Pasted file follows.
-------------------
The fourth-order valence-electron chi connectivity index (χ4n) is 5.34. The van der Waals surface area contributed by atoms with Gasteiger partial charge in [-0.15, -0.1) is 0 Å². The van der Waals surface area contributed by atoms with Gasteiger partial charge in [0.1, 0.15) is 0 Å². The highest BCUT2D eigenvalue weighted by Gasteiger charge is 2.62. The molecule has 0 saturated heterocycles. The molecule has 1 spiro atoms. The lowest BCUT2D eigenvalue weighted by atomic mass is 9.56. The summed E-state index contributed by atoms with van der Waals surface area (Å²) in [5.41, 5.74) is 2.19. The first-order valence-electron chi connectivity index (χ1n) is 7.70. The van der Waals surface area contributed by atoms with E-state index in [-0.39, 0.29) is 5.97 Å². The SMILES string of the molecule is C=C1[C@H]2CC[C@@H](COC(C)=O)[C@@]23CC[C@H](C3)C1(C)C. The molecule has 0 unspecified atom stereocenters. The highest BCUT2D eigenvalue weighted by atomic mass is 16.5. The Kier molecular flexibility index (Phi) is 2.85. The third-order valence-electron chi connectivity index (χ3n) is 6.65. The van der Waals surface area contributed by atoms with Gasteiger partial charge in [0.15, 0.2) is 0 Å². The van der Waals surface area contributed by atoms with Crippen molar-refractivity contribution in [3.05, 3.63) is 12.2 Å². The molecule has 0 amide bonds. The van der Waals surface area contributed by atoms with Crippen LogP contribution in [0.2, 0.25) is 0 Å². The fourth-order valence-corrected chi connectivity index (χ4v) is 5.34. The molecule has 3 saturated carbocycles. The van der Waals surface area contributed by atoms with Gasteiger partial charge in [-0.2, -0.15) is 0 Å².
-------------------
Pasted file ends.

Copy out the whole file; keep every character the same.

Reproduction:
The fourth-order valence-electron chi connectivity index (χ4n) is 5.34. The van der Waals surface area contributed by atoms with Gasteiger partial charge in [-0.15, -0.1) is 0 Å². The van der Waals surface area contributed by atoms with Gasteiger partial charge in [0.1, 0.15) is 0 Å². The highest BCUT2D eigenvalue weighted by Gasteiger charge is 2.62. The molecule has 0 saturated heterocycles. The molecule has 1 spiro atoms. The lowest BCUT2D eigenvalue weighted by atomic mass is 9.56. The summed E-state index contributed by atoms with van der Waals surface area (Å²) in [5.41, 5.74) is 2.19. The first-order valence-electron chi connectivity index (χ1n) is 7.70. The van der Waals surface area contributed by atoms with E-state index in [-0.39, 0.29) is 5.97 Å². The SMILES string of the molecule is C=C1[C@H]2CC[C@@H](COC(C)=O)[C@@]23CC[C@H](C3)C1(C)C. The molecule has 0 unspecified atom stereocenters. The highest BCUT2D eigenvalue weighted by atomic mass is 16.5. The Kier molecular flexibility index (Phi) is 2.85. The third-order valence-electron chi connectivity index (χ3n) is 6.65. The van der Waals surface area contributed by atoms with Gasteiger partial charge in [0.15, 0.2) is 0 Å². The van der Waals surface area contributed by atoms with Crippen molar-refractivity contribution in [3.05, 3.63) is 12.2 Å². The molecule has 0 amide bonds. The van der Waals surface area contributed by atoms with Crippen LogP contribution in [0.2, 0.25) is 0 Å². The fourth-order valence-corrected chi connectivity index (χ4v) is 5.34. The molecule has 3 saturated carbocycles. The van der Waals surface area contributed by atoms with Gasteiger partial charge in [-0.2, -0.15) is 0 Å².